This angel that looked like lightning overwhelmed them to the point of causing them to tremble and become like dead men—a fitting metaphor for men guarding a tomb. They were cowering at the sight of this angel who was clearly capable of dispensing with as many Roman guards as he willed. It’s important to note that there is no indication in any of the gospels that the stone was rolled away for the purpose of allowing Jesus to exit the tomb. There is no report of Jesus exiting from the entrance of the tomb after the stone was removed. The resurrection accounts seem to imply that Jesus was already out of the tomb when the angel came. The reason the stone was rolled away was not for Jesus’ sake—as if he needed someone to let him out of a locked closet. No, the stone is rolled away for the benefit of the witnesses. They needed to see an empty tomb, so the angel obliges by moving the stone so they could see one.
This overwhelming victory is consistent with every other incident in the Bible where men actively oppose God. In none of those contests is there anything other than a complete and overwhelming route. You can go back to the conquest of Canaan when, after 400 years of waiting for them to repent, God used the Israelites to destroy the pagans in the Promised Land—when God was engaged in a battle, it was always a slaughter. In Daniel 4:35 one of God’s defeated foes, the great king Nebuchadnezzar testifies, “35 all the inhabitants of the earth are accounted as nothing, and he does according to his will among the host of heaven and among the inhabitants of the earth; and none can stay his hand or say to him, “What have you done?” Isaiah 14:27 says, “27 For the LORD of hosts has purposed, and who will annul it? His hand is stretched out, and who will turn it back?” Psalm two portrays a hypothetical situation involving God’s human enemies and asks, “1 Why do the nations rage and the peoples plot in vain? 2 The kings of the earth set themselves, and the rulers take counsel together, against the LORD and against his Anointed, saying, 3 “Let us burst their bonds apart and cast away their cords from us.” 4 He who sits in the heavens laughs; the Lord holds them in derision.” The consistent message of the Bible is that those who oppose God end up crushed like grapes as God laughs at them in derision. In Revelation chapter six as God is judging this world we read, “15 Then the kings of the earth and the great ones and the generals and the rich and the powerful, and everyone, slave and free, hid themselves in the caves and among the rocks of the mountains, 16 calling to the mountains and rocks, “Fall on us and hide us from the face of him who is seated on the throne, and from the wrath of the Lamb, 17 for the great day of their wrath has come, and who can stand?” In the end, the most powerful people on this planet will be reduced to cowering in caves, certain of their own impending destruction.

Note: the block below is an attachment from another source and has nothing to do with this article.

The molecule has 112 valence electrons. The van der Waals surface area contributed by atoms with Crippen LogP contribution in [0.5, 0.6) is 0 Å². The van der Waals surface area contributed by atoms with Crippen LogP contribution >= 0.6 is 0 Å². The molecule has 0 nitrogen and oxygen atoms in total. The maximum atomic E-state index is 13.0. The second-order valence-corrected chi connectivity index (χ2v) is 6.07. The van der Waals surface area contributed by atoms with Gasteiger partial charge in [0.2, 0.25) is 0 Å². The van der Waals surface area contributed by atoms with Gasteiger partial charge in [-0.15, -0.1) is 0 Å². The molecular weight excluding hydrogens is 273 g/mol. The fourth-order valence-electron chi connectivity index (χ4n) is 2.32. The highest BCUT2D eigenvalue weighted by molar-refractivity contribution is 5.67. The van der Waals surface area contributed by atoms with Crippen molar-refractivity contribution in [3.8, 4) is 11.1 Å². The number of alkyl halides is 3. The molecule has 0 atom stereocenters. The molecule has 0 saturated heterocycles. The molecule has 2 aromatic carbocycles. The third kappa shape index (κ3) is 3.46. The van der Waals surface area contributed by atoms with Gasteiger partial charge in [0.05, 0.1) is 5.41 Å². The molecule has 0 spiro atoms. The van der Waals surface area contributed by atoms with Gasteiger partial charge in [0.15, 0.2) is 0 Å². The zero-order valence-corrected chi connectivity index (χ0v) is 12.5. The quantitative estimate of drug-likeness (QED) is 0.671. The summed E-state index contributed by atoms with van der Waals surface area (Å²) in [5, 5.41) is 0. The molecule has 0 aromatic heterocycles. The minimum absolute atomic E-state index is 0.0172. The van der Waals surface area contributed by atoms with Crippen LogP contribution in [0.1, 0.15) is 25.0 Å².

In Revelation 19, at Jesus’ second coming, there is no battle—the enemies of Christ are defeated by the word of his mouth—his robe is drenched with their blood before they can mount one attack. There is no contest when a rebel human faces down God and when humanity tried to stop the resurrection; they were met with this same overwhelming defeat. They discovered that what they were trying to prevent was unpreventable and what they were trying to obscure after it occurred was unobscurable because when finite humanity challenges an infinite God, the result is always the same—overwhelming defeat for humanity. One of the main messages of this resurrection text is—Nothing is able to stop God from accomplishing his purposes. This should sober everyone here today who is not rightly related to God through Jesus Christ—everyone who has not accepted Jesus and his death on the cross as payment for their sin penalty. A just and holy God demands payment for sin and there are two choices—either you trust in Christ and he pays your penalty for you, or you reject Christ as we find him in Scripture and you will pay your own penalty. If you are in the second group, you will find that at your death you, like every other enemy of God, will taste his overwhelming power. Humility has vanished at this point. There will be no fight—your screams for mercy will have no impact—as you plead, even the most well thought out defensive arguments will not even be heard. You will simply be taken to hell with overwhelming force—no appeals, no second chances—it’s over…eternal condemnation will be your inescapable fate as you reside eternally in torment with the Pharisees and all the other enemies of God.
The same awesome power we see in this narrative as Jesus defeats the power of death and the grave—as he overwhelms all those who would try to prevent or obscure his resurrection—that same power will be manifest in his judgment of unrepentant sinners. But this does not have to be your fate. The Bible says, “Today is the day of salvation.” Come to Christ—put away your objections and your charges that the church is full of hypocrites and bow in repentance before Jesus. Confess your sins to him and accept his death on the cross as the payment for your sin. Receive as a free gift the new heart that Jesus will give you that will cause you to love him and want to serve him. Allow the overwhelming power of Christ’s victory in the resurrection to jolt you into the reality that you too will one day face this omnipotent King who sits in the heavens and laughs at all who seek to oppose him. Come to Christ so that you might know the power of the resurrection in your own life as God brings resurrection life to your dead soul. Come to Christ so that the One with this awesome power will be your Father and not your conquering enemy. May God grant all of us grace to see and respond to God’s overwhelming resurrection power.
Page last modified on 4/9/2012
(c) 2012 - All material is property of Duncan Ross and/or Mount of Olives Baptist Church, all commercial rights are reserved. Please feel free to use any of this material in your ministry.